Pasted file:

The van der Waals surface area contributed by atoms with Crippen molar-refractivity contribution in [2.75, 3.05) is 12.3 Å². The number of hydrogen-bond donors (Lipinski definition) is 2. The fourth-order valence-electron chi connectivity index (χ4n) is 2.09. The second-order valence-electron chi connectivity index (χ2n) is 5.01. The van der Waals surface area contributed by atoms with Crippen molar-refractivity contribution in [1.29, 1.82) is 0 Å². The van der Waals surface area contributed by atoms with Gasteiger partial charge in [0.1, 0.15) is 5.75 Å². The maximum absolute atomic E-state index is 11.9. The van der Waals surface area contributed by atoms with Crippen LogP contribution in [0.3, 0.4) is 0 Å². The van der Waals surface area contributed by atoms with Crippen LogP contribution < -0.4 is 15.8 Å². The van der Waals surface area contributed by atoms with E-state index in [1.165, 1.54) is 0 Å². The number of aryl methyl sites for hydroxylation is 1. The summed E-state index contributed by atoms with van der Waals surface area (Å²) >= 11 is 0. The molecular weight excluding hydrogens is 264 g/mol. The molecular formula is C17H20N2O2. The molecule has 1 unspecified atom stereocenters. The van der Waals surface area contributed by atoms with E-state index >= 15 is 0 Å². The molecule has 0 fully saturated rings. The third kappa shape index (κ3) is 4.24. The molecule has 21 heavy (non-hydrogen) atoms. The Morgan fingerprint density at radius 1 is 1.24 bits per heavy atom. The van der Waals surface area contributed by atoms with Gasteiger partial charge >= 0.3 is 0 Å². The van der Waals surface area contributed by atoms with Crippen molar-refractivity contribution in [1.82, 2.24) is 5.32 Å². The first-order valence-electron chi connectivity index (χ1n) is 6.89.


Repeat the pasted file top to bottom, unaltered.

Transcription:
The van der Waals surface area contributed by atoms with Crippen molar-refractivity contribution in [2.75, 3.05) is 12.3 Å². The number of hydrogen-bond donors (Lipinski definition) is 2. The fourth-order valence-electron chi connectivity index (χ4n) is 2.09. The second-order valence-electron chi connectivity index (χ2n) is 5.01. The van der Waals surface area contributed by atoms with Crippen molar-refractivity contribution in [1.29, 1.82) is 0 Å². The van der Waals surface area contributed by atoms with Gasteiger partial charge in [0.1, 0.15) is 5.75 Å². The maximum absolute atomic E-state index is 11.9. The van der Waals surface area contributed by atoms with Crippen LogP contribution in [0.3, 0.4) is 0 Å². The van der Waals surface area contributed by atoms with Crippen LogP contribution < -0.4 is 15.8 Å². The van der Waals surface area contributed by atoms with E-state index in [1.165, 1.54) is 0 Å². The number of aryl methyl sites for hydroxylation is 1. The summed E-state index contributed by atoms with van der Waals surface area (Å²) >= 11 is 0. The molecular weight excluding hydrogens is 264 g/mol. The molecular formula is C17H20N2O2. The molecule has 1 unspecified atom stereocenters. The van der Waals surface area contributed by atoms with E-state index >= 15 is 0 Å². The molecule has 0 fully saturated rings. The third kappa shape index (κ3) is 4.24. The molecule has 21 heavy (non-hydrogen) atoms. The Morgan fingerprint density at radius 1 is 1.24 bits per heavy atom. The van der Waals surface area contributed by atoms with Gasteiger partial charge >= 0.3 is 0 Å². The van der Waals surface area contributed by atoms with Crippen molar-refractivity contribution in [1.82, 2.24) is 5.32 Å². The first-order valence-electron chi connectivity index (χ1n) is 6.89.